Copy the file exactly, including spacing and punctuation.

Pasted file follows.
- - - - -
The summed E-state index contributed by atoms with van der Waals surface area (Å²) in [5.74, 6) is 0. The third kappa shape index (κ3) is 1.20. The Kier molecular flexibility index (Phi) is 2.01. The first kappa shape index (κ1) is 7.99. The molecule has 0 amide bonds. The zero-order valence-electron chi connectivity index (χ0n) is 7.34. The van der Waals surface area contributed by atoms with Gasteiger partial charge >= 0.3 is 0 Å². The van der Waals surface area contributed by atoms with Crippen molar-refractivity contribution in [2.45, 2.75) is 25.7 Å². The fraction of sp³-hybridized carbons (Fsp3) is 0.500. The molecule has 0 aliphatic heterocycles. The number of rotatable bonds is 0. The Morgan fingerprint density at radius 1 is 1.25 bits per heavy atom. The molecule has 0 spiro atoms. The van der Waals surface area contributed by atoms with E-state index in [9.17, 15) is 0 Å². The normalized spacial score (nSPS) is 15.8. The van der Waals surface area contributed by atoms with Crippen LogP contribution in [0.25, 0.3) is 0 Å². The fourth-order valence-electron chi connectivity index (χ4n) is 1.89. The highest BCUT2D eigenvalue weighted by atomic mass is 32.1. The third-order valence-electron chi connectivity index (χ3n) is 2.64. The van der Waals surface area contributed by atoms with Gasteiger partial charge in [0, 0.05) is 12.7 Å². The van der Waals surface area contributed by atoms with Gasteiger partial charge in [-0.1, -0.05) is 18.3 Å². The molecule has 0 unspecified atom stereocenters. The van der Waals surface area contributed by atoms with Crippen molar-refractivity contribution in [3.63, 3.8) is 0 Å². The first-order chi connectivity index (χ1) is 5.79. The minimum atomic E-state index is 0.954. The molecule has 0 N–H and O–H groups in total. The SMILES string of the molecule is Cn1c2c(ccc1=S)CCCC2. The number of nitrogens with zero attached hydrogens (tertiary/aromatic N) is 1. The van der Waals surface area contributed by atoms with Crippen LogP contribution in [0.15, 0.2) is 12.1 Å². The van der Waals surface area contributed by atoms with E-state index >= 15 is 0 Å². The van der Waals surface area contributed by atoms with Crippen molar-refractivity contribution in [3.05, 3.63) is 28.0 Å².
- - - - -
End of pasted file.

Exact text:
The summed E-state index contributed by atoms with van der Waals surface area (Å²) in [5.74, 6) is 0. The third kappa shape index (κ3) is 1.20. The Kier molecular flexibility index (Phi) is 2.01. The first kappa shape index (κ1) is 7.99. The molecule has 0 amide bonds. The zero-order valence-electron chi connectivity index (χ0n) is 7.34. The van der Waals surface area contributed by atoms with Gasteiger partial charge >= 0.3 is 0 Å². The van der Waals surface area contributed by atoms with Crippen molar-refractivity contribution in [2.45, 2.75) is 25.7 Å². The fraction of sp³-hybridized carbons (Fsp3) is 0.500. The molecule has 0 aliphatic heterocycles. The number of rotatable bonds is 0. The Morgan fingerprint density at radius 1 is 1.25 bits per heavy atom. The molecule has 0 spiro atoms. The van der Waals surface area contributed by atoms with E-state index in [9.17, 15) is 0 Å². The normalized spacial score (nSPS) is 15.8. The van der Waals surface area contributed by atoms with Crippen LogP contribution in [0.25, 0.3) is 0 Å². The fourth-order valence-electron chi connectivity index (χ4n) is 1.89. The highest BCUT2D eigenvalue weighted by atomic mass is 32.1. The third-order valence-electron chi connectivity index (χ3n) is 2.64. The van der Waals surface area contributed by atoms with Gasteiger partial charge in [0, 0.05) is 12.7 Å². The van der Waals surface area contributed by atoms with Gasteiger partial charge in [-0.1, -0.05) is 18.3 Å². The molecule has 0 unspecified atom stereocenters. The van der Waals surface area contributed by atoms with Crippen molar-refractivity contribution in [3.63, 3.8) is 0 Å². The first-order chi connectivity index (χ1) is 5.79. The minimum atomic E-state index is 0.954. The molecule has 0 N–H and O–H groups in total. The SMILES string of the molecule is Cn1c2c(ccc1=S)CCCC2. The number of nitrogens with zero attached hydrogens (tertiary/aromatic N) is 1. The van der Waals surface area contributed by atoms with Crippen LogP contribution in [0.15, 0.2) is 12.1 Å². The van der Waals surface area contributed by atoms with E-state index >= 15 is 0 Å². The van der Waals surface area contributed by atoms with Crippen molar-refractivity contribution in [3.05, 3.63) is 28.0 Å².